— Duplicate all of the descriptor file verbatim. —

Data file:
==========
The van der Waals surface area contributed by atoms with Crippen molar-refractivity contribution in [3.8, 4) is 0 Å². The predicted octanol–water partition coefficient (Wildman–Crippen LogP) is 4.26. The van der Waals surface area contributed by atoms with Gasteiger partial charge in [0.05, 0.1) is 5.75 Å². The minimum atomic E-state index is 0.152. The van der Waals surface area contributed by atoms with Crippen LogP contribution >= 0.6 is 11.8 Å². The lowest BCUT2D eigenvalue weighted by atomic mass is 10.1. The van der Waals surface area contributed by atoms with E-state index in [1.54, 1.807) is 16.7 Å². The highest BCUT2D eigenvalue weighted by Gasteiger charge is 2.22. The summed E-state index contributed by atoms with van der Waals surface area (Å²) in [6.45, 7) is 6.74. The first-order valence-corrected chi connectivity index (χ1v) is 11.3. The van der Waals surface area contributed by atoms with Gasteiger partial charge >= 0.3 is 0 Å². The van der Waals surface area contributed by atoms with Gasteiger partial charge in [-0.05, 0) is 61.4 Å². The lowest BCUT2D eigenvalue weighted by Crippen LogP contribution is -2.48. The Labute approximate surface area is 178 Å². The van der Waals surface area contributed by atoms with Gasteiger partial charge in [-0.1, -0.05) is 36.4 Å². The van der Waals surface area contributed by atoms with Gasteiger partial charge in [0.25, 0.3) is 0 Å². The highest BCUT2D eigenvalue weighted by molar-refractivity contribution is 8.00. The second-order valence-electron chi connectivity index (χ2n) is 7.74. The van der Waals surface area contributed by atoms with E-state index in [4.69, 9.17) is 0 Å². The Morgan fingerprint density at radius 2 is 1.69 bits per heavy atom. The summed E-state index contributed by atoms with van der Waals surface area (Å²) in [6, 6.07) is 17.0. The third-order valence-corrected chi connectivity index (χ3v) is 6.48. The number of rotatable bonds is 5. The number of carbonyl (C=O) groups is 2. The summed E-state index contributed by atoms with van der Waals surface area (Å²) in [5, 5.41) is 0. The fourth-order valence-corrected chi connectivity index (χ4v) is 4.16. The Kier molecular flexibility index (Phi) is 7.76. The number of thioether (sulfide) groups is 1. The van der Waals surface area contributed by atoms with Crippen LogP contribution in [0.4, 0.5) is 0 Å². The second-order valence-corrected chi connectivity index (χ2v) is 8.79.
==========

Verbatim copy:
The van der Waals surface area contributed by atoms with Crippen molar-refractivity contribution in [3.8, 4) is 0 Å². The predicted octanol–water partition coefficient (Wildman–Crippen LogP) is 4.26. The van der Waals surface area contributed by atoms with Gasteiger partial charge in [0.05, 0.1) is 5.75 Å². The minimum atomic E-state index is 0.152. The van der Waals surface area contributed by atoms with Crippen LogP contribution >= 0.6 is 11.8 Å². The lowest BCUT2D eigenvalue weighted by atomic mass is 10.1. The van der Waals surface area contributed by atoms with E-state index in [1.54, 1.807) is 16.7 Å². The highest BCUT2D eigenvalue weighted by Gasteiger charge is 2.22. The summed E-state index contributed by atoms with van der Waals surface area (Å²) in [6.45, 7) is 6.74. The first-order valence-corrected chi connectivity index (χ1v) is 11.3. The van der Waals surface area contributed by atoms with Gasteiger partial charge >= 0.3 is 0 Å². The van der Waals surface area contributed by atoms with Gasteiger partial charge in [-0.05, 0) is 61.4 Å². The lowest BCUT2D eigenvalue weighted by Crippen LogP contribution is -2.48. The Labute approximate surface area is 178 Å². The van der Waals surface area contributed by atoms with Gasteiger partial charge in [-0.1, -0.05) is 36.4 Å². The van der Waals surface area contributed by atoms with Gasteiger partial charge in [0.25, 0.3) is 0 Å². The highest BCUT2D eigenvalue weighted by molar-refractivity contribution is 8.00. The second-order valence-electron chi connectivity index (χ2n) is 7.74. The van der Waals surface area contributed by atoms with E-state index in [4.69, 9.17) is 0 Å². The Morgan fingerprint density at radius 2 is 1.69 bits per heavy atom. The summed E-state index contributed by atoms with van der Waals surface area (Å²) in [6, 6.07) is 17.0. The third-order valence-corrected chi connectivity index (χ3v) is 6.48. The number of rotatable bonds is 5. The number of carbonyl (C=O) groups is 2. The summed E-state index contributed by atoms with van der Waals surface area (Å²) in [5, 5.41) is 0. The fourth-order valence-corrected chi connectivity index (χ4v) is 4.16. The Kier molecular flexibility index (Phi) is 7.76. The number of thioether (sulfide) groups is 1. The van der Waals surface area contributed by atoms with Crippen LogP contribution in [0.4, 0.5) is 0 Å². The second-order valence-corrected chi connectivity index (χ2v) is 8.79.